18 Jun

African Sanctus

Still enjoying the afterglow of Wednesday night’s performance of David Fanshawe’s African Sanctus at the Linder Auditorium. What a workout. What a musical challenge. In rehearsals more than one choir member was heard to say “What was this guy on?” and others, floundering a bit for a familiar footing, “Why aren’t we rather doing Haydn, or Mozart?”. Part of the difficulty is that the choir is only one of the many elements that make up this eclectic work and its full scope and significance only become apparent when all the bits come together. On Wednesday night it did just that – all came together ­– the taped soundtrack, the dancers, the Djembe drums, the lighting, the soprano soloist, the electric guitar … and it was completely obvious why our musical director had chosen this piece and not one of the more customary works from our repertoire. African Sanctus is a total emotional, musical, philosophical experience.

First performed in 1973, African Sanctus is at turns exhilarating, poignant, abrasive and lyrical, as it follows Fanshawe’s travels in North and East Africa in the late 60s, from Sinai to the southern coast of Tanzania. He encounters the African tapestry … the daily tasks, the important rites. He records the songs that accompany the quotidian and the ritual. He is granted permission to include these in his own setting of the Latin Mass. The result is a wholly original fusion of dramatic music and dance, blending live and recorded sound, Animist, Muslim and Christian song: the Kyrie is introduced by the Call to Prayer ­– Allahu Akber – and sung to a taped underlay of “I witness there is only one God”, “Ashhadu anna la ilaha illa ‘llah”; distant war drums in the Sudan lead into the Agnus Dei; an exquisite Rain Song from Gulu, Uganda gives way to the most excruciating Crucifixus, driven to its terrible climax by a catatonic electric guitar. Conflict yields to peace.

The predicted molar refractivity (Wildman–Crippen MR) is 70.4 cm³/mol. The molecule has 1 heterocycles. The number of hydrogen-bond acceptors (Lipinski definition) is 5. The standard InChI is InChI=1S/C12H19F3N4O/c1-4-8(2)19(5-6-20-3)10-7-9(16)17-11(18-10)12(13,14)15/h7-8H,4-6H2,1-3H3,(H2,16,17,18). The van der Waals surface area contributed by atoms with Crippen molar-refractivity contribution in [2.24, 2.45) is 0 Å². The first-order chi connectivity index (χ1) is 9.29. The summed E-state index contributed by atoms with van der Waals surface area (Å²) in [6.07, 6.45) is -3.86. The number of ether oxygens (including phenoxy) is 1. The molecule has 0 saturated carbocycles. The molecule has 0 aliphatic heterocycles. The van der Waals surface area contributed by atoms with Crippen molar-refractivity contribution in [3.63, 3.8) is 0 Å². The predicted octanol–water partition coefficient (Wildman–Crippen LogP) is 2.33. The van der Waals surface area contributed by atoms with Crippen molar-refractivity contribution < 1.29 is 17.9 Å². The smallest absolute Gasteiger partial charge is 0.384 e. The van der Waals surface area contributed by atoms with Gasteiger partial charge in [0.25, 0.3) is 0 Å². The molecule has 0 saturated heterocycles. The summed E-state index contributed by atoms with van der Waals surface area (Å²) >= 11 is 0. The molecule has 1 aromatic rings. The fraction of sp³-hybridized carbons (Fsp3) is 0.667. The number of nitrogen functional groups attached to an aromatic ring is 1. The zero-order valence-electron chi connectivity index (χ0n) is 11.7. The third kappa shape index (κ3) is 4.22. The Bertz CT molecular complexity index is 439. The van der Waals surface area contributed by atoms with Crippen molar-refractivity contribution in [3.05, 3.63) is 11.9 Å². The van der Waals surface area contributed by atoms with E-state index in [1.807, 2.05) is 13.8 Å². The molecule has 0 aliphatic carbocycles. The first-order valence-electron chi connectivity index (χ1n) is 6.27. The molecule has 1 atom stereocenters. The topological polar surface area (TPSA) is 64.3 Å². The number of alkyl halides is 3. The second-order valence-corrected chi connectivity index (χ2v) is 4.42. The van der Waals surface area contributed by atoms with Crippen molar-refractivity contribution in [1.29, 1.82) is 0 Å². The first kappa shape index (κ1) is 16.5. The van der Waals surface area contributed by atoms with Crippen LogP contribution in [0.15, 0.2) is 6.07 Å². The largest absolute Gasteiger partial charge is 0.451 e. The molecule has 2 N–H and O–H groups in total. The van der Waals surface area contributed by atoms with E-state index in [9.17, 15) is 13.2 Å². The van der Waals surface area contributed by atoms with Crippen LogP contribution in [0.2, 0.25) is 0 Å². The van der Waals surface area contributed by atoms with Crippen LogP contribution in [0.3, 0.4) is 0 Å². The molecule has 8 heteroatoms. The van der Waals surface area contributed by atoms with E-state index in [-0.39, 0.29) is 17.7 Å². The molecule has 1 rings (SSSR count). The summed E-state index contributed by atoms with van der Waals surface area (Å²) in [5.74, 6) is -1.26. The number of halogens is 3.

African Sanctus is a unique and extraordinary combination of cultures, religions and musical traditions whose power has filled Carnegie Hall, the Royal Albert Hall and the Sydney Opera House and which continues to enthral music lovers the world over.

The performances were held in the Linder Auditorium, Johannesburg, with the Symphony Choir of Johannesburg joined by an instrumental ensemble, the Vuyani Dance Theatre and the stunning voice of soprano Magdalene Minnaar, under the baton of Maestro Richard Cock.

What better way to acknowledge Africa Month, which has just ended, and the African Union Summit which is currently taking place in our city. What a perfect way to say “No” to xenophobia and to celebrate our African-ness, our diversity and the underlying unity of all peoples.

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